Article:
Part of its efforts to save energy in data centers
Microsoft has asked Intel to develop a 16-core version of its low-power Atom chip for use in servers.
A Microsoft executive said the move was a part of a wider effort to reduce power consumption in its data centers.
An engineer at the Microsoft’s Global Foundation Services, which runs the company’s data centers, Dileep Bhandarkar said an opportunity existed to improve energy efficiency by using servers based on small, low-power chip designs such as Intel’s Atom and Advanced Micro Devices’ Bobcat.
Microsoft’s data centers power mostly Web-centric applications as well as hosted versions of business applications.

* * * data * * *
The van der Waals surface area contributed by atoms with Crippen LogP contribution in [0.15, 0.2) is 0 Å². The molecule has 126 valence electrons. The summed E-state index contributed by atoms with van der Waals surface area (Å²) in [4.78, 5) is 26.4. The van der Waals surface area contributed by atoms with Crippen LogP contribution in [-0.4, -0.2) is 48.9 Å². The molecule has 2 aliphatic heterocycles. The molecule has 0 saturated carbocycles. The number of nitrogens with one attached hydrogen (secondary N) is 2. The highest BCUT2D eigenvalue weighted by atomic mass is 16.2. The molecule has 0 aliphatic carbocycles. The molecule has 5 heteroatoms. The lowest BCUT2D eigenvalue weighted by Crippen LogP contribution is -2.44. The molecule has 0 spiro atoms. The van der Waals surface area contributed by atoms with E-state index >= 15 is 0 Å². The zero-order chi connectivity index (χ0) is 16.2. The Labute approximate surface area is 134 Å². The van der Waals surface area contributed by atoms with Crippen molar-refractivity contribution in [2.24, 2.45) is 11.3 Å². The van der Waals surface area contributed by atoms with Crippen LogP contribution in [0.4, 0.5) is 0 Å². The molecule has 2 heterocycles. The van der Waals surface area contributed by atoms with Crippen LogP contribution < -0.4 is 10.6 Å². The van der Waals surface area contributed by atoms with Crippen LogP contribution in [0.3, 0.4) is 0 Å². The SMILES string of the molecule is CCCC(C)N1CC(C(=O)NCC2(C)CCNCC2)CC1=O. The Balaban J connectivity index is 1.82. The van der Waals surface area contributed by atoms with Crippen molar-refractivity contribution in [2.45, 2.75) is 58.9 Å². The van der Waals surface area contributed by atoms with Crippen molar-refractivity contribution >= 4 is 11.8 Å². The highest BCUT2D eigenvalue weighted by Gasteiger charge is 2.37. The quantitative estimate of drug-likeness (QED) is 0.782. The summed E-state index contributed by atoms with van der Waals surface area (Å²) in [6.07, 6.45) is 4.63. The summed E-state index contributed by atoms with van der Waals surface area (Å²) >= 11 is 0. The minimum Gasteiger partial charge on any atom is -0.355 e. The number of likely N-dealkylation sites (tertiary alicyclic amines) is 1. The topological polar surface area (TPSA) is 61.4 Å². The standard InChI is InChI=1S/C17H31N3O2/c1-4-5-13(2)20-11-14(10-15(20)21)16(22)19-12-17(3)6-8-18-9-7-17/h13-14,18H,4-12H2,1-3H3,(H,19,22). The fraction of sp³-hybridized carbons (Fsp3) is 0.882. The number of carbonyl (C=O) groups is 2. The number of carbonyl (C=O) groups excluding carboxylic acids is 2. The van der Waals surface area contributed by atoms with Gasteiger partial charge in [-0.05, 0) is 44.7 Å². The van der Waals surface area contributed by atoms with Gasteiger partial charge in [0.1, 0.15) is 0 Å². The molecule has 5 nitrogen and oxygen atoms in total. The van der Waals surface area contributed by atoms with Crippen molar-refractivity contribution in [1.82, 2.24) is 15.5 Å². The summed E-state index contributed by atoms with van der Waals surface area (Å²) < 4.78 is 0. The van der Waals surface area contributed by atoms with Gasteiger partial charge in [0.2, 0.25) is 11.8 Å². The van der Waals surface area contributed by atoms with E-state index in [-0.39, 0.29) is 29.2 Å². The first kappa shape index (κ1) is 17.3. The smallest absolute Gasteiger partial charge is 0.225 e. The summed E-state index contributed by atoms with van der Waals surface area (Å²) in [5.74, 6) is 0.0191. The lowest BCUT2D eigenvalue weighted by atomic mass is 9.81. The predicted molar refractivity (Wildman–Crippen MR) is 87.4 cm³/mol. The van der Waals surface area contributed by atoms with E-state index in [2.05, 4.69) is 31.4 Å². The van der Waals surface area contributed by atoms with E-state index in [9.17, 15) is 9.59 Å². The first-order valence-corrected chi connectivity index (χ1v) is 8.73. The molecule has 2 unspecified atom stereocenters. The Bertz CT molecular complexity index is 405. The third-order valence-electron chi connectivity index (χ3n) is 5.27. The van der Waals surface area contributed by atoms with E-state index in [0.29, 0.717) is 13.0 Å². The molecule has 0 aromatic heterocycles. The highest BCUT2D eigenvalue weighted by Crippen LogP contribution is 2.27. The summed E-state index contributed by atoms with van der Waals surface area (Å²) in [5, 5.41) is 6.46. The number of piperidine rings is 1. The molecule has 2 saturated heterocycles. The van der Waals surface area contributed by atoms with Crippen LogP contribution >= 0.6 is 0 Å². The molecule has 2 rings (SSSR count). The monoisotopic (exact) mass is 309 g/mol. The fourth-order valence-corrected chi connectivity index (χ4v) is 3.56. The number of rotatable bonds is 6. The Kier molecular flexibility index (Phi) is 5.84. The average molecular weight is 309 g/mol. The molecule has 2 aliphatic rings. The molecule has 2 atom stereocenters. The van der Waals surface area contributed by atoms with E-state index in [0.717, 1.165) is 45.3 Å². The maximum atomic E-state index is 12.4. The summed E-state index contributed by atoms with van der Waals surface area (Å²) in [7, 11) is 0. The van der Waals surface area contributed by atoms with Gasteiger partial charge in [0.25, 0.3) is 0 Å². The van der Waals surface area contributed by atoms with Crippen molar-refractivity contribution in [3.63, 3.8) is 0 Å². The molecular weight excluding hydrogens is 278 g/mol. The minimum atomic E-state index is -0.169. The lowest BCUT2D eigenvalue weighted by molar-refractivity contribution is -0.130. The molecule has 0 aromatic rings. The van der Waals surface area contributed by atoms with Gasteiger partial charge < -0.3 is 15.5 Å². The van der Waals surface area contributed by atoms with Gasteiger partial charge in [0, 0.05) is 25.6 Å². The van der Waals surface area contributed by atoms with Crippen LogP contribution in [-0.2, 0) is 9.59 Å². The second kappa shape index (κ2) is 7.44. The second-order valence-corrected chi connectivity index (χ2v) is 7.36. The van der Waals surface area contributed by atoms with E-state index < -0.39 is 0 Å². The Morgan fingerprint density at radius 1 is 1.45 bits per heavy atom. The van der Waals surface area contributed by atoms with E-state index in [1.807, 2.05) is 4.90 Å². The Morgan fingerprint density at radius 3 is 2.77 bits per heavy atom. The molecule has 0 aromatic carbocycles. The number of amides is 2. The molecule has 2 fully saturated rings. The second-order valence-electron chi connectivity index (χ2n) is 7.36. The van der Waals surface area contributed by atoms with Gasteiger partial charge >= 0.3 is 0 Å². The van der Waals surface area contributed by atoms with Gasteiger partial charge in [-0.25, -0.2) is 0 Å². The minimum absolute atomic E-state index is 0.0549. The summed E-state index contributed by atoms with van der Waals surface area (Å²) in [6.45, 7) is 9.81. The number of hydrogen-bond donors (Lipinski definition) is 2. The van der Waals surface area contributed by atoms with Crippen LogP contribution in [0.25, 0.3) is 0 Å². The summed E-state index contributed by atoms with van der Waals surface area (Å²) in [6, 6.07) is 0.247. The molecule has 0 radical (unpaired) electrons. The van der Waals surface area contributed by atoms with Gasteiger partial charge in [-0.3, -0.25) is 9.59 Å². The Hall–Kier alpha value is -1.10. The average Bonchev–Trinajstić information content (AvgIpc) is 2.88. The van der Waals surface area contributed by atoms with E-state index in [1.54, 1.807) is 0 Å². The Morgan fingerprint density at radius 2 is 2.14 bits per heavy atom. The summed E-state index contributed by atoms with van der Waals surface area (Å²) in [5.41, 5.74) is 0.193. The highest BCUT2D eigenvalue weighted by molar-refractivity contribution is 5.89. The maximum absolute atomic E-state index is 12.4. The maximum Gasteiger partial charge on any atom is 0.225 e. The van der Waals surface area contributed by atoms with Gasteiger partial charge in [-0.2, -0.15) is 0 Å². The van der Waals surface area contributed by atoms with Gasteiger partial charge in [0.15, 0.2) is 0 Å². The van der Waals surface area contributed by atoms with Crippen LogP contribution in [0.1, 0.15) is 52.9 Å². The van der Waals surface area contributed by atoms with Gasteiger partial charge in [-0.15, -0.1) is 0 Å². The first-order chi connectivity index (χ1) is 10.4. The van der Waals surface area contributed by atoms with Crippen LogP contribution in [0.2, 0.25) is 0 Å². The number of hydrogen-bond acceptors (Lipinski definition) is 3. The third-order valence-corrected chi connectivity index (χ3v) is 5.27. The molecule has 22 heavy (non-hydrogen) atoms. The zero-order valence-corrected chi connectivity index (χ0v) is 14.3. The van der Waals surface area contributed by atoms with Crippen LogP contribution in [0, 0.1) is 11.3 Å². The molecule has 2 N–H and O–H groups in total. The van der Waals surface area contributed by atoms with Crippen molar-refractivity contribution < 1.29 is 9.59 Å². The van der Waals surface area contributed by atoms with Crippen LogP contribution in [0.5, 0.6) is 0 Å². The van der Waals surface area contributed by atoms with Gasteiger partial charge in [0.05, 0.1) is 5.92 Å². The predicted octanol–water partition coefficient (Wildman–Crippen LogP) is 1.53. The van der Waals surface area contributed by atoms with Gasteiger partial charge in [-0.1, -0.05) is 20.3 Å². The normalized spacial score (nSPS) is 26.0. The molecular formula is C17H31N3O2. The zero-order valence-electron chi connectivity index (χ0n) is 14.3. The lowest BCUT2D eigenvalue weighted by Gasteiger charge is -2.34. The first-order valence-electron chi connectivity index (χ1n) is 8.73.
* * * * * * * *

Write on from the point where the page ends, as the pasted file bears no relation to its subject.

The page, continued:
Vendors such as Dell are already selling servers based on Via’s Nano processor.
Microsoft has said it would port Windows to ARM processors for use in mobile devices such as tablet computers. But Bhandarkar argues that is different from PCs and servers, which are expected to run a wide range of existing software.
Microsoft looks at its data centers holistically and processors are just one part of the energy-efficiency equation for the company.